I agree; Andrew raises an interesting and vexingly complicated question. A few years ago I worked with a somewhat unique database put together by the good folks at NCSC and originally designed to help analyze the hung jury problem. On the theory that case complexity might influence the probability of a hung jury in criminal cases, the dataset included measures of "case complexity" (scored on a 7-point Likert scale) drawn from judge, jury, and participating (lead) attorney surveys. The study involved approximately 355 criminal trials in four separate jurisdictions and 1,300 participants. I sought to exploit the circumstance of three sets of independent actors assessing the complexity of the identical case by looking at whether explanations for what made a case complex varied (they did) and possible reasons for this variation.

Ryan Owens

This is an interesting question. In a recent article, Kelly Lynch, an undergrad from the University of Penn, interviewed a host of former Supreme Court Law Clerks. During those interviews, a majority of clerks told her that amicus briefs were helpful in certain complex cases.

The clerks specifically cited Railroad preemption, marine labor, water rights, ERISA, tax, patent, trademark, telecommunications, and immigration cases as those in which the Court needed more information. ``We didn't know anything about that [particular issue] and there were billions of dollars at stake'' (Lynch 2004: 41). In short, the Court had a difficult time understanding the facts of some of these disputes as well as the possible consequences of its rulings. It seems as though these should be the types of factors we look for when determining whether a case is ``complex.''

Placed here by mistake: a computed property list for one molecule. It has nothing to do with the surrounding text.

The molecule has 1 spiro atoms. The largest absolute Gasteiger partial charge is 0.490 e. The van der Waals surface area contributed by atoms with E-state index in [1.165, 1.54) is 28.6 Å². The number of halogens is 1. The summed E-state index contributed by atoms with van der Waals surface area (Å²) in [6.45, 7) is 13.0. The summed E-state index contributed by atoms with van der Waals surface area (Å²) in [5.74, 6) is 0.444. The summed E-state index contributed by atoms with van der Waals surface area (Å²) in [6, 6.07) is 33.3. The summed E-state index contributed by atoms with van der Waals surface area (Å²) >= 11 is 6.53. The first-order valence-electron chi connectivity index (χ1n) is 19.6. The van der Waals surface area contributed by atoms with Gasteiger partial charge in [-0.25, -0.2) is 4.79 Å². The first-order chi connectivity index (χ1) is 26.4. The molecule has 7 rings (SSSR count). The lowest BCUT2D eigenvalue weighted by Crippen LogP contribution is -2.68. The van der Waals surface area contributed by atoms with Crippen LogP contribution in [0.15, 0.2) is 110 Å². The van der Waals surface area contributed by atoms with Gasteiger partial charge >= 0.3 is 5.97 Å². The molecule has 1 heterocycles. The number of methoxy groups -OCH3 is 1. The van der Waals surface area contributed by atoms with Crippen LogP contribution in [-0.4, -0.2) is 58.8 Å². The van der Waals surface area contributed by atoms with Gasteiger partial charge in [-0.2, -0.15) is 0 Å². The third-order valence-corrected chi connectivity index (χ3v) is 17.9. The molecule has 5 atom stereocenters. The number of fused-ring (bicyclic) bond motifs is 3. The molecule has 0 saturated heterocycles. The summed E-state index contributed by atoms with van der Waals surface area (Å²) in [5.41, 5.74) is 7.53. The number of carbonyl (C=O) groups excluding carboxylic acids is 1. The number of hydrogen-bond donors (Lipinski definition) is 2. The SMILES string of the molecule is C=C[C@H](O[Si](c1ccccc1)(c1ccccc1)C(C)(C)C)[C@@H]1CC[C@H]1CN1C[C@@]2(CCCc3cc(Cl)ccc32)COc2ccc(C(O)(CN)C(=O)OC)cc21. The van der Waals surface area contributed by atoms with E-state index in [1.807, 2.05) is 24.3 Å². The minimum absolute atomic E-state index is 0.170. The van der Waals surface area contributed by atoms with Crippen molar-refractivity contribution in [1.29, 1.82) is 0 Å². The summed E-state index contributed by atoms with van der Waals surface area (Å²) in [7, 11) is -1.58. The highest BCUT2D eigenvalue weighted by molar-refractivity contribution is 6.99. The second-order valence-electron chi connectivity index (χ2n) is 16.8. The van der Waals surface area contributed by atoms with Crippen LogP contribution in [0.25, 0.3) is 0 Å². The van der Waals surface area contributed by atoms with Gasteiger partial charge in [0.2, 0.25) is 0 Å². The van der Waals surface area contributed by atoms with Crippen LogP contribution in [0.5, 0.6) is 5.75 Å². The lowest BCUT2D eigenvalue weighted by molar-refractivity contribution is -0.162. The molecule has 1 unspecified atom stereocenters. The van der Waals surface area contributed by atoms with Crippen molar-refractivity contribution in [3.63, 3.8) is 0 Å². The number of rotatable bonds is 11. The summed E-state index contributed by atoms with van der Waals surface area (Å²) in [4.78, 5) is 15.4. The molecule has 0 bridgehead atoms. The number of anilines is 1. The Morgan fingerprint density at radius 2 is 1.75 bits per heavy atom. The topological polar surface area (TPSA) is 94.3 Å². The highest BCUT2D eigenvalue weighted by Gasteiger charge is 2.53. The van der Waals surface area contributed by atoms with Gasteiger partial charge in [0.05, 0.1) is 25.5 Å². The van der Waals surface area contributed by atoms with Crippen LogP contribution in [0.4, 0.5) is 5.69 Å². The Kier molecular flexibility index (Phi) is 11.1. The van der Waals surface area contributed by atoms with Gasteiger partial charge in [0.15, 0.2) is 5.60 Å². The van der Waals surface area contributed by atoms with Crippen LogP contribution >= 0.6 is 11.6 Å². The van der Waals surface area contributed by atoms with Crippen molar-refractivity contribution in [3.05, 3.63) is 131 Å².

On the other hand, a sizable number of clerks argued that additional information was actually unhelpful in constitutional law cases. Since these constitutional law cases frequently involve more than one legal issue, our current measures of complexity may not be correct. Perhaps an issue specific focus is appropriate...

See Kelly Lynch. ``Best Friends? Supreme Court Law Clerks on Effective Amicus Curiae Briefs.'' 20 Journal of Law and Politics 33 (2004).